This display requires that JavaScripts be enabled in your browser. For instructions, view
View entire text

Related Data Sets
View all records related to this instrument

The most commonly used water-sampling bottle at present is the Niskin bottle,
with spring-loaded end-caps with rubber washers. These are plastic
(polyvinylchloride) bottles with stoppers at each end. The stoppers are held
together by a rubber cord or spring that pulls them together from inside the
bottle. The water-tight closures at both top and bottom, equipped with
subsampling spigot and air vent, can be remotely triggered at pre-determined
depths in the water column to collect seawater samples for discrete chemical
and biological measurements. To cock these bottles, lanyards are used to pull
the stoppers away from the bottle, leaving the bottle wide open for water to
flow through. The bottle is tripped by activating a firing mechanism that
releases the lanyard, allowing the stoppers to close on the bottle thereby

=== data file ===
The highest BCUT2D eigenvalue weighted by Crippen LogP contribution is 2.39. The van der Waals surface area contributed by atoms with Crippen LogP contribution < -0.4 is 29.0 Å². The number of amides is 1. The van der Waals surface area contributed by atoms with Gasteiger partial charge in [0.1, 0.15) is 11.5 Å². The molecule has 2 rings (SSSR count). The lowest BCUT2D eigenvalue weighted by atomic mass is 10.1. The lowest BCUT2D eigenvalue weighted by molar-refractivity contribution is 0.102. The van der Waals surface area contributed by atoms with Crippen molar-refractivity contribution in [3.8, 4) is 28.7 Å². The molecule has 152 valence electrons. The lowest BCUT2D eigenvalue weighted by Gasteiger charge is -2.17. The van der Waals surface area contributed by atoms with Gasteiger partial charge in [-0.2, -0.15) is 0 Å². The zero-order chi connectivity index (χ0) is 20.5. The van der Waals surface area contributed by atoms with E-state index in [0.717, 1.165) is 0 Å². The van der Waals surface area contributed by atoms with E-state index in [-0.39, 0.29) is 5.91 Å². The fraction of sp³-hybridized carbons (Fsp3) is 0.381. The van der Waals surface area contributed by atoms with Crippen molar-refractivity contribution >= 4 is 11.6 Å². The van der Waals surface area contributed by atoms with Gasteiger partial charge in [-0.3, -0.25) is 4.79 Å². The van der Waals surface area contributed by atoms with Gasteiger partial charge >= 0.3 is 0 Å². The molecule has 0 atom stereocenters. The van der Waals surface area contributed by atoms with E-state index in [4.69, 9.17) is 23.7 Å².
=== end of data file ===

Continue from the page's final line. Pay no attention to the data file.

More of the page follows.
trapping the seawater sample.

Niskin bottles can capture a much larger volume of seawater than the older
Nansen bottles. Reversing thermometers on Niskin bottles are mounted in a
spring-loaded frame that rotates the thermometers at the same time that the
Niskin bottle stoppers are closed. These are used with most rosette samplers,
the most common arrangement for water bottles, where a single frame carries up
to 36 water bottles. Water bottles are mounted in a single frame that is
attached to the end of the oceanographic wire. This has an electrical
conductor incorporated; the bottles can be closed when desired on electrical
command from the deck.